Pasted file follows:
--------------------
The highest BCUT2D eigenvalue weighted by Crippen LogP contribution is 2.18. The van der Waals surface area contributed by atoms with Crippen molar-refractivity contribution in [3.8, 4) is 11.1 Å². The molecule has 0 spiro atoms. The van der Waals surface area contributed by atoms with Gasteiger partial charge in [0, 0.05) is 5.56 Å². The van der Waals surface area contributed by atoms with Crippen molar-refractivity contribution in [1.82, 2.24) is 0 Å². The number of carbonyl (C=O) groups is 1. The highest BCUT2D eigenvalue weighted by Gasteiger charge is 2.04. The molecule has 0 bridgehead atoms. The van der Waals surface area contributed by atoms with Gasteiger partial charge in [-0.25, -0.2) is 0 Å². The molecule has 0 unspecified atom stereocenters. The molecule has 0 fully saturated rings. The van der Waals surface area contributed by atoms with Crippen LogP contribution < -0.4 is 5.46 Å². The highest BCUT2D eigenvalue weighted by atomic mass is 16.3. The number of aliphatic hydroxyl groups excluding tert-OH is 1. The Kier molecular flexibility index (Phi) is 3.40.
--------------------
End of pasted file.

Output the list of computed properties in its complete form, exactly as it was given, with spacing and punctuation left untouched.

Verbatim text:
The highest BCUT2D eigenvalue weighted by Crippen LogP contribution is 2.18. The van der Waals surface area contributed by atoms with Crippen molar-refractivity contribution in [3.8, 4) is 11.1 Å². The molecule has 0 spiro atoms. The van der Waals surface area contributed by atoms with Gasteiger partial charge in [0, 0.05) is 5.56 Å². The van der Waals surface area contributed by atoms with Crippen molar-refractivity contribution in [1.82, 2.24) is 0 Å². The number of carbonyl (C=O) groups is 1. The highest BCUT2D eigenvalue weighted by Gasteiger charge is 2.04. The molecule has 0 bridgehead atoms. The van der Waals surface area contributed by atoms with Gasteiger partial charge in [-0.25, -0.2) is 0 Å². The molecule has 0 unspecified atom stereocenters. The molecule has 0 fully saturated rings. The van der Waals surface area contributed by atoms with Crippen LogP contribution < -0.4 is 5.46 Å². The highest BCUT2D eigenvalue weighted by atomic mass is 16.3. The number of aliphatic hydroxyl groups excluding tert-OH is 1. The Kier molecular flexibility index (Phi) is 3.40.